Boston latest big city to take stand against facial recognition software

It’s sadly not surprising that the first false arrest attributed to faulty facial recognition was of a black man in Michigan.

Fast Company:

Boston on Wednesday banned municipal use of facial recognition technology, becoming the largest East Coast city to do so, public radio station WBUR reports.

“Boston should not be using racially discriminatory technology and technology that threatens our basic rights,” said city council member Michelle Wu at a Wednesday hearing, CNET reports.

Facial recognition technology has fallen under heavy criticism, with numerous research reports finding the technology does relatively poorly at recognizing people who aren’t white men. IBM recently announced it would stop offering “general purpose” facial recognition software, and Microsoft and Amazon both announced moratoriums on offering such technology to police.

Boston joins neighboring municipalities Somerville, Cambridge, and Brookline in barring local agencies from using the technology. Other cities, including Oakland and San Francisco in California, already ban the technology as well.

The new ordinance drew praise from civil liberties groups, including the American Civil Liberties Union, which in a tweet called attention to Robert Williams, a Black man living in Michigan who was arrested after being falsely matched by such software to someone captured in surveillance footage.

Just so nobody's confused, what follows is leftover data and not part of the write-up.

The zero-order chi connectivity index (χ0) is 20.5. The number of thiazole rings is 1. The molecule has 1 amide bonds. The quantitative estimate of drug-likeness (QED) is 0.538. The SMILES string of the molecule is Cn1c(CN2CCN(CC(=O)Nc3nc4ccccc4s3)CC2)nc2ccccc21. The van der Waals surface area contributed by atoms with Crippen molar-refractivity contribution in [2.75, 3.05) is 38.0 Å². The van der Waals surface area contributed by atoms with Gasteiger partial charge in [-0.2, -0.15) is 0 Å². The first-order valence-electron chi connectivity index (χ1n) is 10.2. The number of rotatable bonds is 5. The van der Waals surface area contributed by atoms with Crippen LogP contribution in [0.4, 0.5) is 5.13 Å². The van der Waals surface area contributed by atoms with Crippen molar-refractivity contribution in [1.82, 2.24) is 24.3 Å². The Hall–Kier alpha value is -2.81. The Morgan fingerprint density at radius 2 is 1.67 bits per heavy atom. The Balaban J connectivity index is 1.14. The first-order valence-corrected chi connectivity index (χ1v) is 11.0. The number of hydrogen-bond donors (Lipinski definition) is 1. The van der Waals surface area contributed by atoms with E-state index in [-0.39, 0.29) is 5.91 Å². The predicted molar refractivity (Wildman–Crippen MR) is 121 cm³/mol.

City officials are still allowed to use facial recognition to unlock their own devices, and they can still use the technology to automatically spot faces to redact from photos, CNET reports.

Why it’s hot:

1. We’ve talked about inherent bias in AI before, but whether or not to use it has largely been left up to tech companies and the market. Major municipalities have been reluctant to outright ban the use of facial recognition algorithms in surveillance and policing until recently (maybe because mass surveillance is super appealing to governments looking for a cheap way to police the population). Current events could be turning the tide toward a more just and less dystopian future…but maybe this is just a bump in the road for facial recognition.

2. It’s telling that the current complaints lobbed at facial recognition technology focus on its problems with bias, but focus less on its fundamental problems concerning civil liberties and privacy. Maybe because it’s hard to notice until it affects us. Also maybe because those apps using it are just too much fun.

Source: Fast Company